The Real Estate Dish: 20 Minutes with Drew McKenzie of Sibcy Cline, REALTORS®
Join QuantumDigital’s EVP and CMO Eric Cosway as he gets the latest dish on real estate trends and technology with Drew McKenzie, VP of Innovation at Sibcy Cline, REALTORS®. Drew leads the strategy across marketing and technology that connects both buyers and sellers with the Sibcy Cline agents. Sibcy Cline is the largest independent real estate broker in Greater Cincinnati, Dayton, Ohio, Northern Kentucky, and Southeastern Indiana.
Eric: Drew, welcome to the podcast.
Drew: Thanks, Eric. Glad to be here.
Eric: I wonder if you can give our audience a brief overview of your current role as VP of Innovation at Sibcy Cline, and what that means in terms of your responsibility.
Drew: Sure. Well, I think you kind of teed it up with technology and marketing. I think both of those disciplines are certainly coming together, both for the brokerage and for our agents, and how they interact with the general public and their clients. And my real focus is to really put the consumer—the client—at the center of everything that we do.
Eric: You’ve been there… I think you started in January, 2018, and as you look back, it’s probably been a very fast-paced year for you. What are some of the milestones that you’ve kind of marked out over the past 12 months?
Drew: Yeah, it’s been a fantastic year end that just absolutely flew by. I would tell you that we did a lot of work on the technology side in our branches, in our offices. We have 22 locations across the markets we serve, and we spent a lot of time making sure that they had all the familiarity and smoothness, if you will, of a Starbucks, but the horsepower, if you will, of a FedEx office. And so, we spent a lot of time upgrading our Wi-Fi, new printers and copiers, all that fun stuff that, really, our agents were asking for. So, that was a big focus for us this past year. Now, we’re just getting into the real fun part on the digital side with a new digital assistant that we rolled out for all our agents, called SIMON.
Eric: Ah, can you tell us more about SIMON?
Drew: SIMON is really that digital red front door to all of Sibcy Cline’s tools and services that we offer our agents. Classically, you would think of it as an intranet, but today these things are becoming much more sophisticated, and really turning into more of a proactive assistant in the agent’s day-to-day life.
Eric: In terms of technology, I looked at your background. I know you a little bit. You’ve got a great background in startup technology, agency, and now you’re taking all that experience to the real estate industry. You certainly have a love for startup technology. Tell me more about your entrepreneurship, and a little bit of past history of your career.
Drew: Sure. I probably spent the first eight or nine years of my career on the agency services side, servicing large Fortune 500 brands—being in Cincinnati, Procter & Gamble, U.S. Bank, many others that I kind of think about—but, I was really helping those brands reach the consumer through digital strategy. And it was during that time in my career where I really fell in love with mentoring startups that were forming. So, these were seed-stage companies. And, after about 10 years of working and doing some advising work, I finally decided to make the jump. And that’s when I joined two startups in my past that were venture-backed companies. And I tell you what, you want to talk about an amazing ride, there’s nothing like being a part of the hockey stick with results, and then all the pressure that comes with it. So, yeah, I would say it was a fantastic experience. And for those who’ve only kind of experienced venture capital companies—true startups—from news articles, I’d tell you go spend a day with one. You’ll come out with a whole lot of new expertise. It’s a wild ride.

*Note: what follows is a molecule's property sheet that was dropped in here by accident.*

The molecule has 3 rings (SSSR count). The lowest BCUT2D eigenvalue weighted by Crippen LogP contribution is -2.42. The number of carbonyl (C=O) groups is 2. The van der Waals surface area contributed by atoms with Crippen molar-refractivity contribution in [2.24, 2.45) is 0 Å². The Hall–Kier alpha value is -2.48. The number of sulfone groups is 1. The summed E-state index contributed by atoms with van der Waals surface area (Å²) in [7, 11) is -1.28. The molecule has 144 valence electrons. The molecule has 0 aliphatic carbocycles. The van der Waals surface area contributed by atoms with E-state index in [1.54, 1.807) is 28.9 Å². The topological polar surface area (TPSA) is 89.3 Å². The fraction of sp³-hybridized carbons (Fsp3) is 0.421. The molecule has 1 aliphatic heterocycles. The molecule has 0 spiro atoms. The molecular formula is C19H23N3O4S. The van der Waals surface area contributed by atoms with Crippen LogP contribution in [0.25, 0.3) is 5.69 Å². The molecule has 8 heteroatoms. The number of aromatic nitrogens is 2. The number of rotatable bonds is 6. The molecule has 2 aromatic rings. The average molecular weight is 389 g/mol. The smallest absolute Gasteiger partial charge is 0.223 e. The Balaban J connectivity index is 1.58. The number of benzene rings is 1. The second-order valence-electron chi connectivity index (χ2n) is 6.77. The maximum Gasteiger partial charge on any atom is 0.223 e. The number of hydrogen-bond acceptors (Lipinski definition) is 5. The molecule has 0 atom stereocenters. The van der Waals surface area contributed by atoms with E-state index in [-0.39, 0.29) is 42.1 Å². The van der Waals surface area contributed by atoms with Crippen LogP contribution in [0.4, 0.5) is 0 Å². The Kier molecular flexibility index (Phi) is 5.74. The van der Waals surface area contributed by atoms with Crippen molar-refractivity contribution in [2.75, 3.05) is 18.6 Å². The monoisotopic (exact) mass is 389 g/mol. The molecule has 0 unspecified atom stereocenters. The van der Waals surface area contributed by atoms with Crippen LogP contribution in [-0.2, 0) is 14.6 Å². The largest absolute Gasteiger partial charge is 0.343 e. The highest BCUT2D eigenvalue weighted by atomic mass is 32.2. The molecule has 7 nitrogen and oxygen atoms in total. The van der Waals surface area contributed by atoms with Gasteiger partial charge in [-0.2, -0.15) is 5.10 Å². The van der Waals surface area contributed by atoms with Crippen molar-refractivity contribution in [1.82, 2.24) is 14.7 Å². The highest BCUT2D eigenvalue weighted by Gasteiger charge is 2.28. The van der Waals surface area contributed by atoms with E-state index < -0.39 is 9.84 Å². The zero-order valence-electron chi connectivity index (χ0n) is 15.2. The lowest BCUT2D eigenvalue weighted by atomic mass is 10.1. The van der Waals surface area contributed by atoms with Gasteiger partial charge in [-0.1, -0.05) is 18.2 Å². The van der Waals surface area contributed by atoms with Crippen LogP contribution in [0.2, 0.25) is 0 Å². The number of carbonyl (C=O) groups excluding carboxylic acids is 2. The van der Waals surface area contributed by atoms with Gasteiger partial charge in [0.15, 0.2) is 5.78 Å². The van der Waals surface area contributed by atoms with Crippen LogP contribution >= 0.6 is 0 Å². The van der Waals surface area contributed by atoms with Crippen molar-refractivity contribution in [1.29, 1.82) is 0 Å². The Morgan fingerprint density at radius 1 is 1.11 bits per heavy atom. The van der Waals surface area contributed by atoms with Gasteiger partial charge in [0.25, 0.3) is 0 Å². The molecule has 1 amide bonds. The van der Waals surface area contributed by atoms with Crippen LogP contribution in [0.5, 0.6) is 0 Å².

Eric: What were your roles, if you look back at your startups, and where you had, obviously, a lot of fun—and it was the wild west back then, for sure—what was your role?
Drew: Yeah, so in both of those companies, I was overseeing the product—so, the actual software that we were building—at a company called Everything But The House. We were focused on taking estate auctions online, into an online marketplace. And so, as the head of product, I had a team of product managers working with our engineering teams and data scientists, to really be that internal voice of the consumer. So, you know, not just creating software for software’s sake. And that was really what I learned at both startups that I was at. And I think if you continue to put the consumer first, you’re going to win, no matter what business you’re in.
Eric: I know you worked for a company—I’m not sure I’m going to say this right—is it Ahalogy?
Drew: Ahalogy, yes.
Eric: Ahalogy. And I know that had a connection, and it was written up by Forrester at one time. Tell us more about that experience and what that company did.